Every window was open wide but it made little difference. The air outside seemed even hotter than the air in the classroom. It was the end of Friday afternoon and the stifling heat made the poetry lesson ahead seem even less tolerable. I was in a class of fifteen year old girls studying for ‘o’ levels. None of us really liked poetry.

The English teacher arrived on time as she always did. She was the oldest member of staff or so it seemed to us. It feels disrespectful, even all these years on, to call her ordinary, but with almost grey hair, with little awareness of the fashions of the day, there was nothing that made her stand out in a crowd. She came in carrying her shopping bag. It was how she transported, from class to class, the books she needed for her lessons.

We all stood as she entered, a mark of respect that was routine in those days. ‘Good afternoon, class. ’Good afternoon, Mrs Dee’ we chanted in reply.

‘We will continue reading the next part of ‘Intimations on Immortality’. Open your poetry books at the right page.’ At least it was Wordsworth, the one poet I felt I could connect with. He seemed to use language I was able to understand.

Mrs Dee began reading. She always read first. We would discuss our thoughts on what we had heard, and then read the passage several times more, for further discussion. Out homework would probably be to learn by heart what we had been studying. She was very keen on learning by heart. We knew all the major speeches from the Shakespeare plays we studied – To be or not to be, The Quality of Mercy, Once more unto the breach and numerous poems. She always checked our homework so there was no escape.

She used no gimmicks in her teaching. She did nothing to try to impress us. She just taught and we listened. I cannot remember her ever having any trouble with us. She never had to call us to order, yet we were not the easiest class. It was suggested that our behaviour had helped our French teacher decide to go to Uganda as a missionary!

Suddenly I heard the words ‘Trailing clouds of glory do we come from God who is our home’. At that moment she lost me. The picture created in my mind, the beauty and joy that filled my thoughts took me to a place where the heat and discomfort of the classroom no longer existed. I have no memory of how I managed my homework that day. No doubt one of the other girls would have told me what I needed to do.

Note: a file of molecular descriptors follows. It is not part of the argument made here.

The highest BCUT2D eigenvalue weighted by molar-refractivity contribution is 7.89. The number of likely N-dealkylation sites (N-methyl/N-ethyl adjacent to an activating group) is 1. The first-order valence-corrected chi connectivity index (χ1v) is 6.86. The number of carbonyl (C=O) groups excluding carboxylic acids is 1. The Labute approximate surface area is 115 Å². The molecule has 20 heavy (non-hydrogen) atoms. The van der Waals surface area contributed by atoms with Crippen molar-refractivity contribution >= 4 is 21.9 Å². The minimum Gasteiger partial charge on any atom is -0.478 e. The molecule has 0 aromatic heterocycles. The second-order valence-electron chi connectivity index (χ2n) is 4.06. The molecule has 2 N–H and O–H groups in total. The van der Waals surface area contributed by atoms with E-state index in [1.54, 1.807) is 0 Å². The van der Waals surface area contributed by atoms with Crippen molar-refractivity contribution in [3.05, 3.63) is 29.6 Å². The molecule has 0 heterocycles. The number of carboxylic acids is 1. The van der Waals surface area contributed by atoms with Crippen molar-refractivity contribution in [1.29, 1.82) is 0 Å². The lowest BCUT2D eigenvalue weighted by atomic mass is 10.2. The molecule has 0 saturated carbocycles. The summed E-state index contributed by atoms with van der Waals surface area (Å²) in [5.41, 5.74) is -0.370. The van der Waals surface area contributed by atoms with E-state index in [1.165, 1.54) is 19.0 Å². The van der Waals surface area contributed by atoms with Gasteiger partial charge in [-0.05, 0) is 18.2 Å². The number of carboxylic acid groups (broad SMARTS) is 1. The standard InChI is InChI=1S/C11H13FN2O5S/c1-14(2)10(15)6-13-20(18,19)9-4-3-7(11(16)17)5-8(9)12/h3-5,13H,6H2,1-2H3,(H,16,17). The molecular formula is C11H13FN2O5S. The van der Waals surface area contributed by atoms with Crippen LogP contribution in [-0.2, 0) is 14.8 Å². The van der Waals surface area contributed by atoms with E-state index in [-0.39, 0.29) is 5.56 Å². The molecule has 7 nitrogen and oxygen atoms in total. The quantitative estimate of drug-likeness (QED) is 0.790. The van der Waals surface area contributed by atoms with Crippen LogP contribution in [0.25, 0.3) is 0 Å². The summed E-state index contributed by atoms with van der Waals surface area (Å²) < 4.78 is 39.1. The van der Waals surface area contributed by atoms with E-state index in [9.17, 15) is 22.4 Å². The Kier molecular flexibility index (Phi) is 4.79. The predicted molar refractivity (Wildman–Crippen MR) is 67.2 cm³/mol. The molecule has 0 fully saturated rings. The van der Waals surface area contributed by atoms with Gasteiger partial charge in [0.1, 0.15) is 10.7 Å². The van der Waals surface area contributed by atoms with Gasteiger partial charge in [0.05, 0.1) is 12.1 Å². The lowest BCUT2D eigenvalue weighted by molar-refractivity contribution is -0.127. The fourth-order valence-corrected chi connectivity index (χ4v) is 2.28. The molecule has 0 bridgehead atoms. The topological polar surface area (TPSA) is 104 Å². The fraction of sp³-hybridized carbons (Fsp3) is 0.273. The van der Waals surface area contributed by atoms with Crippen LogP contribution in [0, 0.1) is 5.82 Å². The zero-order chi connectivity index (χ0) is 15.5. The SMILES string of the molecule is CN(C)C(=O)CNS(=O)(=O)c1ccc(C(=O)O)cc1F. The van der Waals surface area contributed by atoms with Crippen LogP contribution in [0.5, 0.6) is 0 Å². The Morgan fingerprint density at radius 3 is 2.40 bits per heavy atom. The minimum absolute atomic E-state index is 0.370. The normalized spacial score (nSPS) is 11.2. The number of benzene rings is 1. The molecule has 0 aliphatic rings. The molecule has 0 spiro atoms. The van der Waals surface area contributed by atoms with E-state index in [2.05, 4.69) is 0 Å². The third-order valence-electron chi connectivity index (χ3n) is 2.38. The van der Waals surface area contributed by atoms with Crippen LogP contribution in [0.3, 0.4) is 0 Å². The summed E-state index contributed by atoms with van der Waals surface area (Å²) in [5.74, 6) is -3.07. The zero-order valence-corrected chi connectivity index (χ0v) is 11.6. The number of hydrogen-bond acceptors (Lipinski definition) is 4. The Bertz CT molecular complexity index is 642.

The last time I saw Mrs Dee was my last English lesson in school. The ‘o’ level results were in for the staff to see, but not yet published for our eyes. She stood and looked at us, and then she said ‘I am so proud of you all. You have worked so hard. Your results are amazing.  I am very angry because all that you will be told is that you have passed. I dare not tell you your marks, so I have asked that an asterisk be put by each of your names when the list of results is published’. It was the first time I had seen her so emotional. She heaped praise on us all as if she had had nothing to do with our results.

Over the years ‘Trailing clouds of glory…’ often comes into my thoughts and brings again the feelings it did the first time. With it come memories of Mrs Dee, that ‘ordinary’ woman who taught from somewhere deep inside herself and inspired us and enriched our lives beyond measure.

©Ann Bancroft 2016

Here is the passage Ann shared with us:

Trailing clouds of glory

(from ‘Ode: on Intimations of Immortality from Recollections of Early Childhood’)

Our birth is but a sleep and a forgetting:
The Soul that rises with us, our life’s Star,
Hath had elsewhere its setting,
And cometh from afar:
Not in entire forgetfulness,
And not in utter nakedness,
But trailing clouds of glory do we come
From God, who is our home:
Heaven lies about us in our infancy!
Shades of the prison-house begin to close
Upon the growing Boy,
But he beholds the light, and whence it flows,
He sees it in his joy;
The Youth, who daily farther from the east
Must travel, still is Nature’s Priest,
And by the vision splendid
Is on his way attended;
At length the Man perceives it die away,
And fade into the light of common day.

William Wordsworth

Here is a link to our Moving Dragon blog – if you would like to share any of your work, please get in touch!